"The risk that the fiscal cliff presents to the overall economy is the biggest concern for state credit, as state revenue systems quickly reflect changing economic conditions," Fitch managing director Laura Porter said in a statement yesterday.

U.S. Treasury Secretary Timothy Geithner told CNN’s State of the Union that Republicans will “own the responsibility for the damage” to the US economy if they don’t cede ground and agree to tax hikes for the wealthiest Americans.

(BusinessDesk)

© Scoop Media

 
 
 
 
 
Business Headlines | Sci-Tech Headlines

 

Cosmetics & Pollution: Proposal To Ban Microbeads

Cosmetic products containing microbeads will be banned under a proposal announced by the Minister for the Environment today. Marine scientists have been advocating for a ban on the microplastics, which have been found to quickly enter waterways and harm marine life. More>>

ALSO:

NIWA: 2016 New Zealand’s Warmest Year On Record

Annual temperatures were above average (0.51°C to 1.20°C above the annual average) throughout the country, with very few locations observing near average temperatures (within 0.5°C of the annual average) or lower. The year 2016 was the warmest on record for New Zealand, based on NIWA’s seven-station series which begins in 1909. More>>

ALSO:

Farewell 2016: NZ Economy Flies Through 2016's Political Curveballs

Dec. 23 (BusinessDesk) - New Zealand's economy batted away some curly political curveballs of 2016 to end the year on a high note, with its twin planks of a booming construction sector and rampant tourism soon to be joined by a resurgent dairy industry. More>>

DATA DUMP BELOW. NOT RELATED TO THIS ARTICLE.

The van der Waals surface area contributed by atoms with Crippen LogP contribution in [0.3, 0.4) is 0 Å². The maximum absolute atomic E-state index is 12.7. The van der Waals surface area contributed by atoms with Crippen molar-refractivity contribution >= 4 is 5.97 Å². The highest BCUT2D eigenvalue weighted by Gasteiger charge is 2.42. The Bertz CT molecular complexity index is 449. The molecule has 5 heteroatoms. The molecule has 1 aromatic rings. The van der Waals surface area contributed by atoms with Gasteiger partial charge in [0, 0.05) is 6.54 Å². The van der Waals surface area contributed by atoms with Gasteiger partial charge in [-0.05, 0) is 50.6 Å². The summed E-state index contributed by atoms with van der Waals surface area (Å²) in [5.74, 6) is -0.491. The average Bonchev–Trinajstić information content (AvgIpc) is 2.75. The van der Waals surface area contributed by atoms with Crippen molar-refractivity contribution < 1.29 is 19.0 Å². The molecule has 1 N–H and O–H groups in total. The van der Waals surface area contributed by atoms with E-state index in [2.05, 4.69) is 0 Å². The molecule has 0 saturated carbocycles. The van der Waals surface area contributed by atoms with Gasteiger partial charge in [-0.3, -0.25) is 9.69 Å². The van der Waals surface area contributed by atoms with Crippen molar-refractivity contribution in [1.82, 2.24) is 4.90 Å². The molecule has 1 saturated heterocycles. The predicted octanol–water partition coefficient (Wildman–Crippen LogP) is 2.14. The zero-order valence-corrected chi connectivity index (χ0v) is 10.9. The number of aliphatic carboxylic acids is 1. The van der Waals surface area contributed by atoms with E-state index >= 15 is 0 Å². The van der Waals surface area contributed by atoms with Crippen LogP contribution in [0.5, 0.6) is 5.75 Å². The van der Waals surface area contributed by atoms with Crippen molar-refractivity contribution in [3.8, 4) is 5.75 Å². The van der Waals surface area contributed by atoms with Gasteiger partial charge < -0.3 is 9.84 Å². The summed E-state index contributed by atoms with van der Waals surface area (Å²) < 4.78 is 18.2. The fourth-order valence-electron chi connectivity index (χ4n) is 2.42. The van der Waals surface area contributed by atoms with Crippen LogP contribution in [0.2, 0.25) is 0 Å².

ALSO:


NZ Economy: More Growth Than Expected In 3rd Qtr

Dec. 22 (BusinessDesk) - New Zealand's economy grew at a faster pace than expected in the September quarter as a booming construction sector continued to underpin activity, spilling over into related building services, and was bolstered by tourism and transport ... More>>

  • NZ Govt - Solid growth for NZ despite fragile world economy
  • NZ Council of Trade Unions - Government needs to ensure economy raises living standards
  • KiwiRail Goes Deisel: Cans electric trains on partially electrified North Island trunkline

    Dec. 21 (BusinessDesk) – KiwiRail, the state-owned rail and freight operator, said a small fleet of electric trains on New Zealand’s North Island would be phased out over the next two years and replaced with diesel locomotives. More>>

  • KiwiRail - KiwiRail announces fleet decision on North Island line
  • Greens - Ditching electric trains massive step backwards
  • Labour - Bill English turns ‘Think Big’ into ‘Think Backwards’
  • First Union - Train drivers condemn KiwiRail’s return to “dirty diesel”
  • NZ First - KiwiRail Going Backwards for Xmas
  • NIWA: The Year's Top Science Findings

    Since 1972 NIWA has operated a Clean Air Monitoring Station at Baring Head, near Wellington... In June, Baring Head’s carbon dioxide readings officially passed 400 parts per million (ppm), a level last reached more than three million years ago. More>>

    ALSO:

    Get More From Scoop

     
     
     
     
     
     
     
     
    Business
    Search Scoop  
     
     
    Powered by Vodafone
    NZ independent news